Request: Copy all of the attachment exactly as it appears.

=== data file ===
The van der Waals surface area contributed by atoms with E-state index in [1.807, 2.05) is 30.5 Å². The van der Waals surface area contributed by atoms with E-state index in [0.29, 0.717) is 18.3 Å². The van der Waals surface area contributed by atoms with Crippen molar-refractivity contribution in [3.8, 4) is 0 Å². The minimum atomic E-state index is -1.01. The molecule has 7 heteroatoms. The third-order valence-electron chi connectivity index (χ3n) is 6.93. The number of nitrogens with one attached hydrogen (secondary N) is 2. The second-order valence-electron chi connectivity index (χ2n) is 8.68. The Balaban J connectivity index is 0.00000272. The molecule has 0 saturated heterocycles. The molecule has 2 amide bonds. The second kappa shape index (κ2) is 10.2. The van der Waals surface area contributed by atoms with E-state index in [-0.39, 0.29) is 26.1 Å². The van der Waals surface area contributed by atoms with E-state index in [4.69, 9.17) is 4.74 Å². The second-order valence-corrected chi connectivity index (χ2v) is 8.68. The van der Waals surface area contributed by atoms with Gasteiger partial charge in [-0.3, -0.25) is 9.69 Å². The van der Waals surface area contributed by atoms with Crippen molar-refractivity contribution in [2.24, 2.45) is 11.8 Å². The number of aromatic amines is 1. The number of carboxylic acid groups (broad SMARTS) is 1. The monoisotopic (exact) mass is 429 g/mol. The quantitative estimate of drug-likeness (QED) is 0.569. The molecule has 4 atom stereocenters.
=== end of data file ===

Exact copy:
The van der Waals surface area contributed by atoms with E-state index in [1.807, 2.05) is 30.5 Å². The van der Waals surface area contributed by atoms with E-state index in [0.29, 0.717) is 18.3 Å². The van der Waals surface area contributed by atoms with Crippen molar-refractivity contribution in [3.8, 4) is 0 Å². The minimum atomic E-state index is -1.01. The molecule has 7 heteroatoms. The third-order valence-electron chi connectivity index (χ3n) is 6.93. The number of nitrogens with one attached hydrogen (secondary N) is 2. The second-order valence-electron chi connectivity index (χ2n) is 8.68. The Balaban J connectivity index is 0.00000272. The molecule has 0 saturated heterocycles. The molecule has 2 amide bonds. The second kappa shape index (κ2) is 10.2. The van der Waals surface area contributed by atoms with E-state index in [-0.39, 0.29) is 26.1 Å². The van der Waals surface area contributed by atoms with E-state index in [4.69, 9.17) is 4.74 Å². The second-order valence-corrected chi connectivity index (χ2v) is 8.68. The van der Waals surface area contributed by atoms with Gasteiger partial charge in [-0.3, -0.25) is 9.69 Å². The van der Waals surface area contributed by atoms with Crippen molar-refractivity contribution in [2.24, 2.45) is 11.8 Å². The number of aromatic amines is 1. The number of carboxylic acid groups (broad SMARTS) is 1. The monoisotopic (exact) mass is 429 g/mol. The quantitative estimate of drug-likeness (QED) is 0.569. The molecule has 4 atom stereocenters.